what you do when you see economies as part of the ecosystem, following feedback loops and storing up energy. Surplus energy – fat or profit – enables us to produce and reproduce. To recycle society’s surplus, the commonwealth, geonomics would replace taxes with land dues (charged to users of sites and resources, in-cluding the EM spectrum, and extra to polluters), and replace subsidies with rent dividends to citizens (a la Alaska’s oil dividend). Without taxes and subsidies to distort them, prices become precise, reflect accurately our costs and values; then, motivated by no more than the bottom line, both producers and consumers make sustainable choices. While no place uses geonomics in its entirety, some places use parts of it, most notably a shift of the property tax off buildings, onto locations. Shifting the property tax drives efficient use of land, in-fills cities, improves the housing stock, makes homes affordable, engenders jobs and investment opportunities, lowers crime, raises civic participation, etc – overall it makes cities more livable. Geonomics – a way to share the bounty of nature and society – is something we can work for locally, globally, and in between.
of interest to Dave Lakhani, President Bold Approach (Mar 8) and Matt Ozga (Jan 29): “I write for the Washington Square News, the student run newspaper out of New York University. Geonomics seems like it has great significance, especially in this area. When was geonomics developed, and by whom?”
About 1982 I began. Two years later, Chilean Dr Manfred Max-Neef offered the term geonomics for Earth-friendly economics. In the mid-80s, a millionaire founded a Geonomics Institute on Middlebury College campus in Vermont re global trade. In the 1990s, CNBC cablecast a show, Geonomics, on world trade as it benefits world traders. My version of geonomics draws heavily from the American Henry George who wrote Progress & Poverty (1879) and won the mayoralty of New York but was denied his victory by Tammany Hall (1886). He in turn got lots from Brits David Ricardo, Adam Smith, and the French physiocrats of the 1700s. My version differs by focusing not on taxation but on the flow of rents for sites, resources, sinks, and government-granted privileges. Forgoing these trillions, we instead tax and subsidize, making waste cheap and sustainability expensive. To quit distorting price, replace taxes with “land dues” and replace subsidies with a Citizens Dividend.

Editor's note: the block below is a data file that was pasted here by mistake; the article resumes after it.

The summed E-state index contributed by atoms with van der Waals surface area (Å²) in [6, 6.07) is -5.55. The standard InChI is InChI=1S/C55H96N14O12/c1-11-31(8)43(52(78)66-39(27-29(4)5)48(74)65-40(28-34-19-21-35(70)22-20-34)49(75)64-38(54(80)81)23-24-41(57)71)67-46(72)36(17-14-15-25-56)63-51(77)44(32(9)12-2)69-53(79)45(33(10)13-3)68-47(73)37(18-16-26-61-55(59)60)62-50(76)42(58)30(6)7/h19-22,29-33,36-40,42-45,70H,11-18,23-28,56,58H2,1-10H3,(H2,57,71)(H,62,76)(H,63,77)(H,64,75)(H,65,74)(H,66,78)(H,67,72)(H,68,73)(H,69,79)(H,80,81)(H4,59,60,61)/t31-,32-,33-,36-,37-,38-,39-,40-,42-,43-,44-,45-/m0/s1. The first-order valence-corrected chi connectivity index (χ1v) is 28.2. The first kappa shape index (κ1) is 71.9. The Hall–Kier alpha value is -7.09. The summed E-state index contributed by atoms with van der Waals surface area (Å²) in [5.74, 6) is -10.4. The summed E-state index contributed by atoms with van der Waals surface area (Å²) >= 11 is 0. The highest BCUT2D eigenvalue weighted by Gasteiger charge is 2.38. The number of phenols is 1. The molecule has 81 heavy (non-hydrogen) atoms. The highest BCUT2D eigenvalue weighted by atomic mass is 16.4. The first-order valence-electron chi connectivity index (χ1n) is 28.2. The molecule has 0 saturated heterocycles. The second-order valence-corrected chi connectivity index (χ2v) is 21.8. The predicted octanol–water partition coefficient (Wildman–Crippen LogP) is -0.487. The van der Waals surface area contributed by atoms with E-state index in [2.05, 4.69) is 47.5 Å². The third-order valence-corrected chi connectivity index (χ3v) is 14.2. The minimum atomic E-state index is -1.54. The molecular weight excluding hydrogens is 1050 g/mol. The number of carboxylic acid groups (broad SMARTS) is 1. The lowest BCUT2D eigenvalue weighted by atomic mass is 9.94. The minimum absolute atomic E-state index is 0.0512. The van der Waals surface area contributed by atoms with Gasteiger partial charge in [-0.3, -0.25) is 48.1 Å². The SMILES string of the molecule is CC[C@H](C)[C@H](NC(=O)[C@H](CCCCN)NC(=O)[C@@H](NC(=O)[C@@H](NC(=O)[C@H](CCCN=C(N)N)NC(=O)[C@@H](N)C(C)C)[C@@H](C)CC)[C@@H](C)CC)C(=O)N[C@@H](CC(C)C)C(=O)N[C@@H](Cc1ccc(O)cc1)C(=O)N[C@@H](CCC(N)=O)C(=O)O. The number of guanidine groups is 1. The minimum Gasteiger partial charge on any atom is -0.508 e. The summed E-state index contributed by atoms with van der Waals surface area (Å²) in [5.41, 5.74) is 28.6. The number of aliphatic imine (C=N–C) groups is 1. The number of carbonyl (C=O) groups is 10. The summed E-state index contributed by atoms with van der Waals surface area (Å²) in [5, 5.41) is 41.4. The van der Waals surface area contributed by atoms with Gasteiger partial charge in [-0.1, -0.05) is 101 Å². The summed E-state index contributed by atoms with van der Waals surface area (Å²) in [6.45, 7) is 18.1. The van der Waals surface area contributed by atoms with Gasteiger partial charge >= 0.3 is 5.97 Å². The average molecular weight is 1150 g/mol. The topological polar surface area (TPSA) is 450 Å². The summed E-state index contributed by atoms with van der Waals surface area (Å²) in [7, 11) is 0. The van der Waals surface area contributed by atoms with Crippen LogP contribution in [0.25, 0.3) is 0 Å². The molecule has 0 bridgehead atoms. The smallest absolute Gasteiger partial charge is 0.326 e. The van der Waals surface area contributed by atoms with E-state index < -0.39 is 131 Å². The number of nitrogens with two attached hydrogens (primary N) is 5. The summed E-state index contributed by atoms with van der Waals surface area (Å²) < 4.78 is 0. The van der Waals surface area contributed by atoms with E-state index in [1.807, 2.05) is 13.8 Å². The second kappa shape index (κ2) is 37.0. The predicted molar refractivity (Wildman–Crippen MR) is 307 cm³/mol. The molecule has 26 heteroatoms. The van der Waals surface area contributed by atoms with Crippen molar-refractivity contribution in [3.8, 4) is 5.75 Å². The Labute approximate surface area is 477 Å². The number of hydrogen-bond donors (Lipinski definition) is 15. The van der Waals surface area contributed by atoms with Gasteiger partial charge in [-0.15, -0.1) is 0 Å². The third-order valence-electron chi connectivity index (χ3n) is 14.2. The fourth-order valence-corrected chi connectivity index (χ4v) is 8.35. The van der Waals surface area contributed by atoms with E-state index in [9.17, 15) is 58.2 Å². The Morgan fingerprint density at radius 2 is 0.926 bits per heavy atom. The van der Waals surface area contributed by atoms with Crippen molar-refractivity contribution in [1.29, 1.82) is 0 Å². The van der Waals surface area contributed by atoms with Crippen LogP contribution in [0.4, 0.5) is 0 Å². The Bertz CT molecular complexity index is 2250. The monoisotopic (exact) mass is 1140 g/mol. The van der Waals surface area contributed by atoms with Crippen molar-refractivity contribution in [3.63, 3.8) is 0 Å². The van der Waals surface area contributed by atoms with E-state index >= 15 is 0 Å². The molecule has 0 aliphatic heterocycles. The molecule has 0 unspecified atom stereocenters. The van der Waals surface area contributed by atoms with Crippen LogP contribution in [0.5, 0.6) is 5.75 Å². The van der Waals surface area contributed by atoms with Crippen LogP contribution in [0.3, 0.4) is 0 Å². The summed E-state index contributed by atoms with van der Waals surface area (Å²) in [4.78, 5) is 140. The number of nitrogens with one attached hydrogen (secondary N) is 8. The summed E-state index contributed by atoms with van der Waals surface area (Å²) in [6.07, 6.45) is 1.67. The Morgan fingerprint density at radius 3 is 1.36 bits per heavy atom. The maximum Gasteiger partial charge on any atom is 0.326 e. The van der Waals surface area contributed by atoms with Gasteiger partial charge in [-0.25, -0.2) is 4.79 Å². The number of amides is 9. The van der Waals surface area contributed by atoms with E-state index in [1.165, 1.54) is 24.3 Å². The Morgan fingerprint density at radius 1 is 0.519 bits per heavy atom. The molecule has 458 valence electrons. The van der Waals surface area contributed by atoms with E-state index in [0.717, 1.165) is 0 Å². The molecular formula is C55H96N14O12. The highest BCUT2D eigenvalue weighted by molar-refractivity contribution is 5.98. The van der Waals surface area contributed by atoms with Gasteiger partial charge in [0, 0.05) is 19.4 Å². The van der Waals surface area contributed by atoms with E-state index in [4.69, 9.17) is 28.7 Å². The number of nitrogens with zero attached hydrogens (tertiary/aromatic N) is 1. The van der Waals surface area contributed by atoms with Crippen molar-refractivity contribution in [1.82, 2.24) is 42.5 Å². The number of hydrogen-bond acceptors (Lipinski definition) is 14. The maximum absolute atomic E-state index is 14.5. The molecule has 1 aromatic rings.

Matt: “This idea of sharing rents sounds, if not explicitly socialist, at least at odds with some capitalist values (only the strong survive & prosper, etc). Is it fair to say that geonomics has some basis in socialist theory?”
A closer descriptor would be Christian. Beyond ethics into praxis, Alaska shares oil rent with residents, and they’re more libertarian than socialist. While individuals provide labor and capital, no one provides land while society generates its value. Rent is not private property but public property. Sharing Rent is predistribution, sharing it before an elite or state has a chance to get and misspend it, like a public REIT (Real Estate Investment Trust) paying dividends to its stakeholders – a perfectly capitalist model. What we should leave untaxed are our sales, salaries, and structures, things we do produce.
an answer to a rarely asked question. If price is a reward for production, why do we pay for land, never produced by any of us? What is land price a reward for? Good behavior? How much money do we spend on the nature we use? Who gets it? What do they do with it? (If you answer all these correctly, you’re not a genius but a geoist.) The worth of Earth is enough that were we to collect and share it, we could abolish taxes on the goods we do produce. For example, San Francisco’s Redefining Progress has calculated that Cali-fornia could abolish all state and local taxes were it to collect the values of resources and of using na-ture as a dump. By exorcising the profit motive from depletion and pollution, rent collection could replace bossy regulation. Economies could self-regulate, as the rest of the eco-system does. See how big problems yield to big answers when we ask the right questions?
in part the Great Green Tax Shift maxed out. Economically, taxing pollution and depletion does reduce pollutants and extracts – and thus the tax base; plus such taxes are regressive, requiring a safety net. On the other hand, collecting site rent is progressive and generates a revenue surplus payable as a dividend to residents, which can serve as the safety net. Environmentally, taxes on waste and extraction do not drive efficient use of land, as does getting site rent.
Commerce with all nations, alliance with none, should be our motto.
The real voyage of discovery consists not in seeking new landscapes but in having new eyes.
I never considered a difference of opinion in politics, in religion, in philosophy, as cause for withdrawing from a friend.
Freedom is nothing but a chance to be better.
Labor is prior to, and independent of, capital. Capital is only the fruit of labor, and could never have existed if labor had not first existed. Labor is the superior of capital, and deserves much higher consideration.
Be who you are and be that well.
Saint Francis de Sales
There is no shame when you try and fail; there is only shame when you fail to try.
I hope we shall crush in its birth the aristocracy of our monied corporations which dare already to challenge our government to a trial by strength, and bid defiance to the laws of our country.
You’ll never have a quiet world till you knock the patriotism out of the human race.